Of course, when we next measure the location of the particle, we will find it in a fixed location. The probability that it is found in that location is given by the square of the amplitude. This is, of course, where the indeterminacy of physics comes in, which is why we need to express things in terms of probability. We can't say which path the particle took to get from A (the initial location) to B (the final location), but we can calculate the amplitude for the particle to travel from A to the next point, and the amplitude from the next point to the point after that, and so on until we reach B. The total amplitude for that path is all the individual amplitudes for each infinitesimal movement multiplied together. We can then sum up the amplitudes for every possible path to get from <i>A</i> to <i>B</i>, and square it to get the probability.

The amplitude for each possible outcome for a particle, starting in a given location state, as it goes to the next moment in time, is determined by the Hamiltonian operator. As I said, this has three terms: the mass term, the kinetic term, and the interaction term. Location is an eigenstate of the mass term, so this part of the Hamiltonian increases the likelihood that the particle will stay in the same place. The kinetic term links one location state with its neighbour, so this describes the likelihood that the particle will undergo natural motion to the next point in space. The interaction term describes the likelihood that the particle will interact with another particle (such as emitting or absorbing a photon). The constant moving around is thus a fight between three "forces" [I don't mean that word in the Newtonian sense], one of keeping it where it is, one of moving the particle in a particular direction (how likely each direction is is determined by the gradient of the amplitudes in the superposition -- how rapidly the amplitudes change in space in that direction), and one of interacting with an external particle. What happens in practice is determined by the winner of that fight, and like all good sporting events, you can't predict with certainty what the outcome is, only assign odds to each possibility. So each instance of motion does have a specific efficient cause -- either the particle itself (through natural motion), or the particle that is interacting with it.

There are then two ways to think about this (well, more than two, but these are the ones I will discuss here). The first is, as you suggested, to use the Copenhagen interpretation. To say that each location state remains potential until it is actualised by the measurement. This is, I think, roughly Heisenberg's approach in his Philosophical work.

It is also what is generally taught to physics undergraduates. It was favoured by a number of the founders of QM, and has generally stuck. The second approach, which I favour, is to say that the superposition refers to our knowledge of the situation rather than reality. At each moment, one of the potentia is actualised (one of the three forces wins the fight), but we don't know which one until we next make a measurement, so we mentally have to keep track of every possibility.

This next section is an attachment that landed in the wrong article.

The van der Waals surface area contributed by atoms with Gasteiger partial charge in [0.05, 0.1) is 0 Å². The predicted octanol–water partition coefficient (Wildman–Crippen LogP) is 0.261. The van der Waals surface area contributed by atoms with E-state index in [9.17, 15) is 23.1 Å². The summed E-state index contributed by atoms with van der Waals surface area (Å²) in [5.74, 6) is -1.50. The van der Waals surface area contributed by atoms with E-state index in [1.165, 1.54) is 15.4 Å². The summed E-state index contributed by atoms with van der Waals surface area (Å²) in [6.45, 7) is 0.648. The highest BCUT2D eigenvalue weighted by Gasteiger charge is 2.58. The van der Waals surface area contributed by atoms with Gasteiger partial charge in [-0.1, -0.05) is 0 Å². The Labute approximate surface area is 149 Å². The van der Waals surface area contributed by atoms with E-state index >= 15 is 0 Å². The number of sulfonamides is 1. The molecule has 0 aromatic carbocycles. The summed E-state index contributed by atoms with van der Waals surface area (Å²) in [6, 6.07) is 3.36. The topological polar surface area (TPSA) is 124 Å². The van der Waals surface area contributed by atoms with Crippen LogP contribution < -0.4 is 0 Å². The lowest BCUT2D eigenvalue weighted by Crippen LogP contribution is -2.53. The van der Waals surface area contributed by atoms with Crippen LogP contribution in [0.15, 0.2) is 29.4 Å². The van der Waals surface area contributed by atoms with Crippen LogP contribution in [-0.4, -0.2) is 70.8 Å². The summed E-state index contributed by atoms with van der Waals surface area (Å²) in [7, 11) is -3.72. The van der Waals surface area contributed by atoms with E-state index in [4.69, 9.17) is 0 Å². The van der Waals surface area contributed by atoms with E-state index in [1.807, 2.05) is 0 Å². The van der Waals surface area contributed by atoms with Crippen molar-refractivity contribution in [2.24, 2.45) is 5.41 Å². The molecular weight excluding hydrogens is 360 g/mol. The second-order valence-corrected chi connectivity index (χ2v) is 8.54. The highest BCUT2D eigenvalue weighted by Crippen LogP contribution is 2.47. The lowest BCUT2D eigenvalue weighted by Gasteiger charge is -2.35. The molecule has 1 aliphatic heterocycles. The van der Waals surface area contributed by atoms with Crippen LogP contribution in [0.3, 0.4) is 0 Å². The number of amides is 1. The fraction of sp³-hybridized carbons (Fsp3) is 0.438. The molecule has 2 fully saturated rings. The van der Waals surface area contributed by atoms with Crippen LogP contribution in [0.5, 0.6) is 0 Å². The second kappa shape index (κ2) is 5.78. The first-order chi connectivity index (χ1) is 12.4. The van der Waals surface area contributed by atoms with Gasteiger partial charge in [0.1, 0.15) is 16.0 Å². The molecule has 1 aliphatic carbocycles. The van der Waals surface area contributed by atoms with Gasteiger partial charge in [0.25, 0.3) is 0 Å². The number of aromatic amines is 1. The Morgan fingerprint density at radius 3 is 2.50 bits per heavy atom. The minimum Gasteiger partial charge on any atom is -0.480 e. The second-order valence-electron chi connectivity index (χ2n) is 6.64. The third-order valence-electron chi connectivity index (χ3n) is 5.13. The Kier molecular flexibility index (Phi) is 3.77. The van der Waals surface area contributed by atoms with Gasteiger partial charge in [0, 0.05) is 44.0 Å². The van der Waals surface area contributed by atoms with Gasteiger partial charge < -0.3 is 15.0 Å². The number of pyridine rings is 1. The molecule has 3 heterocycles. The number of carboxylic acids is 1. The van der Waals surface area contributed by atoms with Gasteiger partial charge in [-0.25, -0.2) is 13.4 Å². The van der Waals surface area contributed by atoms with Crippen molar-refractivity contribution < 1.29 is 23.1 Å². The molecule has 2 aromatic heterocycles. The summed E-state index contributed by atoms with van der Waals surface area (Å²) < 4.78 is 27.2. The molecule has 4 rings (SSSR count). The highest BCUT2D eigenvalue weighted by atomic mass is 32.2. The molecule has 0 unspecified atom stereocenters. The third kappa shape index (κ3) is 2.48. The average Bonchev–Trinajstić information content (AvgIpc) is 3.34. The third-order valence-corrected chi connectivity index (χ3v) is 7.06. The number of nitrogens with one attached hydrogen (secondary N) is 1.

Neither approach is entirely intuitive. The Copenhagen interpretation runs into the measurement problem -- why does the act of measurement cause the actualisation process to occur? What is it about measurement that has that magical effect? Is the particle pure potentiality (i.e. a superposition) between measurements but actual at the moment of measurement? And it is that last thought I find particularly troubling. The knowledge approach resolves this problem -- there is no difficulty in accepting that our knowledge of the situation collapses when we make a measurement. But it instead runs the risks of collapsing into a hidden variables theory, which have been disproved by Bell's inequalities. The natural way of thinking about the particle actually being at a specific location but saying we don't know what that location is is to say there is a certain probability that it is there. But as soon as you do that, you violate Bell's inequalities and thus experiment. To avoid this, I say that we have to parametrise our uncertainty using amplitudes. This is unintuitive, because it means interference effects between different potential paths affect the physics despite there being an actual path of the particle. [Don't worry if you don't understand that last sentence -- I don't either.] But this second approach, despite being impossible for us to imagine and wholly counter-intuitive, still strikes me as being more rationally coherent than the alternatives. There is no contradiction in the mathematics; the contradiction is with our common-sense thinking about uncertainty.

Quantum physics is unnatural to us, and there is some point where we will sit back and think that it doesn't make sense. The use of amplitudes rather than probabilities to denote uncertainties is not incoherent for the intellect, just impossible for us to get our imaginations to grasp. [Not too different from the doctrine of the Trinity.]

But who said that the philosophy of quantum physics was going to be easy?

8. Scott Lynch
Posted at 04:40:57 Thursday August 16 2018



Mr. Cundy,

Thank you for your additional remarks. Perhaps a blog on ”observation” as described by quantum mechanics would be of benefit to your readers. I never liked the term “observation” because, from what I have understood, an “observation” is really just an interaction with a measuring device. It seems much less mysterious that an interaction should affect the behavior of a particle than an “observation”. Even if the interaction doesn’t apply any force to the particle, it is still interacting in some way (or else it could not be a measuring device). The way many scientists throw the word observation around when explaining to laypersons, you would think that an electron’s behavior changes based on which direction your head is turned.